Catharsis and regeneration with Schnittke and Beethoven in Cleveland

United StatesUnited States In Focus / Episode Two, Bronfman and Beethoven: Yefim Bronfman (piano), strings of the Cleveland Orchestra / Franz Welser-Möst (conductor), Recorded at the Severance Hall, Cleveland, on 15-16.10.2020, and reviewed as a livestream. (MSJ)

Yefim Bronfman, Franz Welser-Most & the strings of the Cleveland Orchestra
© Roger Mastroianni

Schnittke – Concerto for Piano and String Orchestra 

Beethoven – String Quartet No.10 in E-flat major ‘The Harp’, arranged for string orchestra

There is a time in autumn when the light, temperature and falling leaves give one an uncanny, sinking feeling that can escalate to full panic. While certain pieces of music have passages that resonate with this evocative, creepy time of year, the late Russian composer Alfred Schnittke’s Concerto for Piano and String Orchestra lives there. It opens with a casual gesture of four notes, one pair falling, the other rising back up somewhat. Then with a harmonic shift that casts shadows, the gesture is repeated, with some of the notes stretching slightly deeper. And again.  Quietly, but unceasingly, the floor keeps dropping out from beneath you.

Schnittke makes much use of an Alberti bass figure, the gently rocking accompaniment often found in Mozart’s music, but then does the same sinking harmonic side-shift to warp it. Textures darken and clot, and within a minute or so of the opening, the pianist is playing tone clusters low on the keyboard. From tonal to atonal, limpid textures to tangled knots, Schnittke goes everywhere. The loneliness and isolation of the opening pages builds in tension to a frenetic, kinetic outburst, followed by passages where the strings creep into quarter tones, threatening to dissolve reality itself.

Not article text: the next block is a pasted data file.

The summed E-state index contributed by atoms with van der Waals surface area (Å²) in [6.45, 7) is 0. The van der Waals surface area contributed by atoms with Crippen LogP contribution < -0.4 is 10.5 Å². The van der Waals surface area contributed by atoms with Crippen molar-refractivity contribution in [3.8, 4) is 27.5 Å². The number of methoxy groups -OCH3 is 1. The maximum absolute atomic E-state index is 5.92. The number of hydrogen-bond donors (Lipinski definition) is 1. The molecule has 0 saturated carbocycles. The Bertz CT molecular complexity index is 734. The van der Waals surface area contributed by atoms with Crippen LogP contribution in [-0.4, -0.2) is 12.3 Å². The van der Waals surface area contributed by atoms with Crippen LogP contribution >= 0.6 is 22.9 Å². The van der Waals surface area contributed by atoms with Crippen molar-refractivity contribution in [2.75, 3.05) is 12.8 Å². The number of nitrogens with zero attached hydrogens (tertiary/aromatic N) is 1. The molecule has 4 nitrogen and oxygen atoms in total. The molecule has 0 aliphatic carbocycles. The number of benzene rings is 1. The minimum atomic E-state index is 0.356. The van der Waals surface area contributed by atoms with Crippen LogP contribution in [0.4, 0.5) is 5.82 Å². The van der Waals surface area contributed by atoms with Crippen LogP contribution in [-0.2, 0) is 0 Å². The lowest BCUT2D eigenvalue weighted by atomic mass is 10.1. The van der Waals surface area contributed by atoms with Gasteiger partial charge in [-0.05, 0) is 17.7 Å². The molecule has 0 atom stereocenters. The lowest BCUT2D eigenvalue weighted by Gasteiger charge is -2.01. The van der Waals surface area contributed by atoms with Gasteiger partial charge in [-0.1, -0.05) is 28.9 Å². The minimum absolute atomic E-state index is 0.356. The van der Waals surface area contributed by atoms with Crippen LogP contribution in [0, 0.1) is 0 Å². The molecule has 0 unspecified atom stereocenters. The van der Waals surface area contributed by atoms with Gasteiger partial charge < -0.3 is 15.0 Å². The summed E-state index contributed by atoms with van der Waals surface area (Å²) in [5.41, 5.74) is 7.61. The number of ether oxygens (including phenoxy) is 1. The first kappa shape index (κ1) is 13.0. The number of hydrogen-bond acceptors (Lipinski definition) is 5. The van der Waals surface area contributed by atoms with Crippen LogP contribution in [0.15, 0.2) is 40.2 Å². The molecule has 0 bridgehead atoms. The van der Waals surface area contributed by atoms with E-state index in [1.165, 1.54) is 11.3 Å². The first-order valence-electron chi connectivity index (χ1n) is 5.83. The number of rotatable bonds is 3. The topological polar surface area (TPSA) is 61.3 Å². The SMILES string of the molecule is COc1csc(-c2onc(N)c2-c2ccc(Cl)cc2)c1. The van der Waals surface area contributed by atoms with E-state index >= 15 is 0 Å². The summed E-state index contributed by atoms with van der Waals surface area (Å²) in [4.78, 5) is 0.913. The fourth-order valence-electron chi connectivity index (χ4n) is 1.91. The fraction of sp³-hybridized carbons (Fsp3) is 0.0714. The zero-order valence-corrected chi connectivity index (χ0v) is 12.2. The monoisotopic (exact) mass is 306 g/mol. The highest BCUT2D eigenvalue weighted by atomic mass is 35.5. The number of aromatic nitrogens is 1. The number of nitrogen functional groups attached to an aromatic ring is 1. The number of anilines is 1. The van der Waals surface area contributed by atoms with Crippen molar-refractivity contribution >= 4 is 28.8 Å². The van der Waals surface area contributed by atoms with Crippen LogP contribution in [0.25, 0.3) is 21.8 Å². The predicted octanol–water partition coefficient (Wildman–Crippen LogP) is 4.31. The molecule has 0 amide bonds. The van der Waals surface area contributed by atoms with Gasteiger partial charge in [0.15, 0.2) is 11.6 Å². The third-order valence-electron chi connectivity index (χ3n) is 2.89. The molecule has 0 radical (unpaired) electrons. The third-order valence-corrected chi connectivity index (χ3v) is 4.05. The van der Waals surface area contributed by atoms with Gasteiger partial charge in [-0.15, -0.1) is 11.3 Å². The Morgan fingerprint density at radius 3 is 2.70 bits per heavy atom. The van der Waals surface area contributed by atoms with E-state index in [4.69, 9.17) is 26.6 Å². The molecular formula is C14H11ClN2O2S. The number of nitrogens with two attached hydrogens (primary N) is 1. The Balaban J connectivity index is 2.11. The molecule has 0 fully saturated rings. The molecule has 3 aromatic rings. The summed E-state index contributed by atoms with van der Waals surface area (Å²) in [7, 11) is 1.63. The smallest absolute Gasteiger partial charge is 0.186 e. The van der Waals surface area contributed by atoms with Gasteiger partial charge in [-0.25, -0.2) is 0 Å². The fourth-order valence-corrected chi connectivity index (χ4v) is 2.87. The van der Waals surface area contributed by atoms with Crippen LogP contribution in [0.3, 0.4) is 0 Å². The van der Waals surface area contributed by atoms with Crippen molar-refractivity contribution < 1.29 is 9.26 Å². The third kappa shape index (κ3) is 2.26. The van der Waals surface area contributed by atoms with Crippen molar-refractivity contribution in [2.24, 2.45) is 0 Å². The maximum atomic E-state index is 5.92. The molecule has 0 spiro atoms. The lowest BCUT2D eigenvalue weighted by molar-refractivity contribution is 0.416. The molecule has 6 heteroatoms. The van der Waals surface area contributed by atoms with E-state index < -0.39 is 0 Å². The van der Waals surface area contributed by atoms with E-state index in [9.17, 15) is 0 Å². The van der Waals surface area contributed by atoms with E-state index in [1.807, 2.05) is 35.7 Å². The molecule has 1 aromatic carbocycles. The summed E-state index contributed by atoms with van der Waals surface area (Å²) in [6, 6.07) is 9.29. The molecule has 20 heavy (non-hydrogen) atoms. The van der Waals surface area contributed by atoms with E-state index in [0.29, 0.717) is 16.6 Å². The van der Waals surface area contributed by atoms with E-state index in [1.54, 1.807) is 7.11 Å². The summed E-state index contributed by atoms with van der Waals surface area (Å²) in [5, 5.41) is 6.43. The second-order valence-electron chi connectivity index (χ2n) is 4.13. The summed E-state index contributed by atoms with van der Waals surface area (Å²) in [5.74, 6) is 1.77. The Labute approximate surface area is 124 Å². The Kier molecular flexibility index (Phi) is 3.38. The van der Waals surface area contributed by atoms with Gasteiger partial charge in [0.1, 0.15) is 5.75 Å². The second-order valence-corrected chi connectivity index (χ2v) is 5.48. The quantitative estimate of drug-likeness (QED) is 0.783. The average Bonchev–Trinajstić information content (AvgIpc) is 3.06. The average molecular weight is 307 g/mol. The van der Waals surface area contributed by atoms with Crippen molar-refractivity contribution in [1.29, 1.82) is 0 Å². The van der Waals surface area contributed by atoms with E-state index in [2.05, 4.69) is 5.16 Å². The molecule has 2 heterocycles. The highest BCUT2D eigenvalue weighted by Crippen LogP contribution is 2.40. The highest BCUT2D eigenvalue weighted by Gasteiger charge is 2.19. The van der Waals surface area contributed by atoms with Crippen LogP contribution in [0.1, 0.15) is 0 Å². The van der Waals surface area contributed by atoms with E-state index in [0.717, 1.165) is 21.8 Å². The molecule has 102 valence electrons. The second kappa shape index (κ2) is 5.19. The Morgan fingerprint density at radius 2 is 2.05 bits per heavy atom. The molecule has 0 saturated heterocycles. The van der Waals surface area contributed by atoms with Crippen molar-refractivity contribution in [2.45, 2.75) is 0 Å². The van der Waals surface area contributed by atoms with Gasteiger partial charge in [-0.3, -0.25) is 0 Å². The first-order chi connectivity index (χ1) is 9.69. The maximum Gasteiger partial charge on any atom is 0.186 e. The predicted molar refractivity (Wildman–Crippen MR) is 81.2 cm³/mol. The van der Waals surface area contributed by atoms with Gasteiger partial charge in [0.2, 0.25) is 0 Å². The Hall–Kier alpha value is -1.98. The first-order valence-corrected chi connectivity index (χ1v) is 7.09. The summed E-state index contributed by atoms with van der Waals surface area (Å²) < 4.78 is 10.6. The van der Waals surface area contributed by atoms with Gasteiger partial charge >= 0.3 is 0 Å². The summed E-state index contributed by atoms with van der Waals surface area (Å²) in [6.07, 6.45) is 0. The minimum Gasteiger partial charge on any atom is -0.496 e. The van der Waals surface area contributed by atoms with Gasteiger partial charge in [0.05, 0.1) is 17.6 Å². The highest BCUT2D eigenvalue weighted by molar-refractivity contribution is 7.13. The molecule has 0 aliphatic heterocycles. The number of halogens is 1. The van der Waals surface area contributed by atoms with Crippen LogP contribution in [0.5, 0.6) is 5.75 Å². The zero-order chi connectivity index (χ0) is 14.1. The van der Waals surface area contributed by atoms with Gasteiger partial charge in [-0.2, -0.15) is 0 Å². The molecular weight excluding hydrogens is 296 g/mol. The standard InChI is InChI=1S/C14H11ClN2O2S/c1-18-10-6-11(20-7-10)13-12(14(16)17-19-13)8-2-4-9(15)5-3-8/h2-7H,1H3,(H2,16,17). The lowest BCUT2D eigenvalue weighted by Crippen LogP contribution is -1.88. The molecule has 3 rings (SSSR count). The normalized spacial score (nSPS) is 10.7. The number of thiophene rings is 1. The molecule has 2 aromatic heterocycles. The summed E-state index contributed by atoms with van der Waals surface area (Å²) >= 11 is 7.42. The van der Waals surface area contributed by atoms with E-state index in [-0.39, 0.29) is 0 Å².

At one point, there is even a passage of warped cocktail piano jazz accompanied by plucked double bass, but this too gets warped out of shape as the music twists. After a short but demonic piano cadenza, the music attempts to achieve catharsis with a climax quoting the Adagio of Bruckner’s Seventh Symphony, only here those rich major chords are contaminated with minor thirds, pulling the listener up and down at the same time.

After the attempted catharsis misfires, the concerto settles back into its opening gestures with a nightmarish realization that there is no escape, and the quiet coda is as devastating an expression of quiet horror as I have ever heard. This concerto is a flat-out masterpiece, and we have Yefim Bronfman to thank for its presence here. He took advantage of the enforced hiatus due to the Covid-19 pandemic to learn the piece, and he plays it like a man possessed. From the work’s most thoughtful moments to waves of sound that ring the rafters, Bronfman is ferociously focused and utterly at the height of his powers. Franz Welser-Möst and the Cleveland Orchestra are there with him every step of the way, in a memorable performance that one fervently hopes will make its way to commercial release.

As in the previous concert in this series, the sound is gorgeous, and the video is superb. One felicitous touch was the use of a crane to get some aerial shots of Bronfman at work. At one point, the camera caught the shadow of the conductor’s baton flickering across the piano as Bronfman played, suiting the creepiness of the music perfectly.